Notes and Editorial Reviews
J. STRAUSS II
Ferenc Fricsay, cond; Anny Schlemm (
); Rita Streich (
); Anneliese Müller (
); Helmut Krebs (
); Peter Anders (
); Herbert Brauer (
); Fritz Hoppe (
); RIAS SO & Ch
AUDITE 23411, mono (2 CDs: 114:09) Broadcast: Berlin 1949
This radio take from 1949 brings us a
for the ages. It is easy to forget the large number of significant recordings left by the great Hungarian conductor Ferenc Fricsay, who has become one of the forgotten, underestimated figures of his generation. But this recording is something new and significant. Never released on vinyl, it is also a document of a troubled time, the third operatic project of the young, 35-year-old conductor’s contract with the fledgling RIAS Symphony Orchestra, broadcast in Berlin during the blockade. Many of the numbers are cut or abridged for the purposes of the broadcast, but the essence of the work carries through with full resplendence.
The recording launches with a rhythmically crisp and briskly articulated overture, in which the slow sections are dramatically and dreamily set apart from the faster passages. Waltz melodies are consistently pointed with an anticipated second beat, marking fluent familiarity with Viennese performance practice. The first act bounces from strength to strength, beginning with Helmut Krebs, bell-toned, flexible, and vain tenor, a vocal match for Rita Streich’s pert and often stratospheric Adele. Particularly striking are the mock tragedy and the giddy acceleration of the trio “So muss allein ich bleiben” and the grotesque distortions by the instrumental soloists to undercut the pomp of Eisenstein’s march off to jail.
Act II opens at breakneck pace, chorus spitting out the text with staccato clarity. Anneliese Müller brings to Orlofsky a clear focus and purity of tone, with ringing chest voice, especially in “Chacun à son gout.” This model of elocution is followed by one of the most finely modulated renditions of Adele’s laughing song I have ever heard, Streich’s tight, warbly, and flutelike vibrato and matinee-idol presence recalling a long-vanished golden age of operetta singing. She finds her foil, naturally, in the rich-voiced but equally pert Rosalinde of Anny Schlemm, whose flexible and richly colored “Csárdas” compares with the best on disc. The velvet toned Herbert Brauer as Falke and ringing baritone of Peter Anders’s Eisenstein are also models of their kind. Incredibly, the “Brüderlein/Schwesterlein” ensemble that follows the string of famous act-II solo numbers seems to cap them all in a magically suspended animation, to which the lovingly shaped “gala”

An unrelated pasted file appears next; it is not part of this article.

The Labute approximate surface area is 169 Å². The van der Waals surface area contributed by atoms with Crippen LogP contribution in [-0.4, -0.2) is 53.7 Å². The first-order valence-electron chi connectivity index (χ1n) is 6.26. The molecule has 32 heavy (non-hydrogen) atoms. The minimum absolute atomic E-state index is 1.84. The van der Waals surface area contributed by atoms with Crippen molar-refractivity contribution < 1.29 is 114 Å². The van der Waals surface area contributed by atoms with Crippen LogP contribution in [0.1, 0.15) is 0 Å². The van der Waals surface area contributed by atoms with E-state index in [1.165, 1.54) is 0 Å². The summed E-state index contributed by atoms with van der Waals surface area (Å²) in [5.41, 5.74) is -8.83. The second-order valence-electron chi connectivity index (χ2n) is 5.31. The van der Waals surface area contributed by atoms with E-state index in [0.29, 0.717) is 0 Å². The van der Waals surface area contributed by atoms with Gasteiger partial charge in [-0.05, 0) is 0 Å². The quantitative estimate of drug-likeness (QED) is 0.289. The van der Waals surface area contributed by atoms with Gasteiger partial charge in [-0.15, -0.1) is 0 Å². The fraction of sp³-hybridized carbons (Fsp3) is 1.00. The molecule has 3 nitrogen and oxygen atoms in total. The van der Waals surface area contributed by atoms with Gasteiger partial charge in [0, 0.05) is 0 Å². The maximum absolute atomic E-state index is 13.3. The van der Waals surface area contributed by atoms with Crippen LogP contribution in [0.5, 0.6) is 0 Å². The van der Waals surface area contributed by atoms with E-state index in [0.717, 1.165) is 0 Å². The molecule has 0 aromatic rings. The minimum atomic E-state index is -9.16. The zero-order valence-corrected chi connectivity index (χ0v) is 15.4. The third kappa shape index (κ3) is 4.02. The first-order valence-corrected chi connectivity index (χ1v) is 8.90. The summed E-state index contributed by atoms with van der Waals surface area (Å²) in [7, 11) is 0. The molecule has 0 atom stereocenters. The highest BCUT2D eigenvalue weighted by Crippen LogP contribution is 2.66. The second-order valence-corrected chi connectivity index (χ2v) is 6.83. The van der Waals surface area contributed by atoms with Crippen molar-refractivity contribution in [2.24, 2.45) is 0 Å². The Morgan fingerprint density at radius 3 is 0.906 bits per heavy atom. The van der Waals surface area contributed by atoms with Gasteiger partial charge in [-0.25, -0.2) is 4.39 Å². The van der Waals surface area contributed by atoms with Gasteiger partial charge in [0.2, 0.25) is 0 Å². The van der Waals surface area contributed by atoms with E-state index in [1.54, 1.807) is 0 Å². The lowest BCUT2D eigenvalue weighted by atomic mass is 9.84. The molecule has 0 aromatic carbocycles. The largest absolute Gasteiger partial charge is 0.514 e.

waltz that follows acts as a reviving antidote.
Throughout, the shaping power of Fricsay’s baton can be sensed, building ensembles with surprising yet inevitable-seeming crescendos and subtle tempo gradations. Though it errs, when it errs, on the fast side, this is work that compares favorably and impressively with the classic recordings by Karajan and Carlos Kleiber.
Sound quality is remarkably crisp and clear for a 1949 monaural recording; equally crisp is the diction of all the singers, preternaturally so. This is Strauss singing and playing at the highest, most idiomatic level. No libretto is included, but this should offer no obstacles for devotees of this warhorse. Urgently recommended for its obvious historical and performance values. Despite the plethora of classic recordings of the Waltz King’s greatest warhorse, I will still turn to this document frequently for its ideal representations of the work’s many memorable moments. In a way, I envy that 1949 radio audience who first heard the broadcast.
FANFARE: Christopher Williams
Works on This Recording
Die Fledermaus by Johann Strauss Jr.
Silvia Menz (Soprano),
Anny Schlemm (Soprano),
Rita Streich (Soprano),
Hans Wocke (Baritone),
Peter Anders (Tenor)
Berlin Radio Symphony Chorus,
Berlin Radio Symphony Orchestra
Written: 1874; Vienna, Austria
Be the first to review this title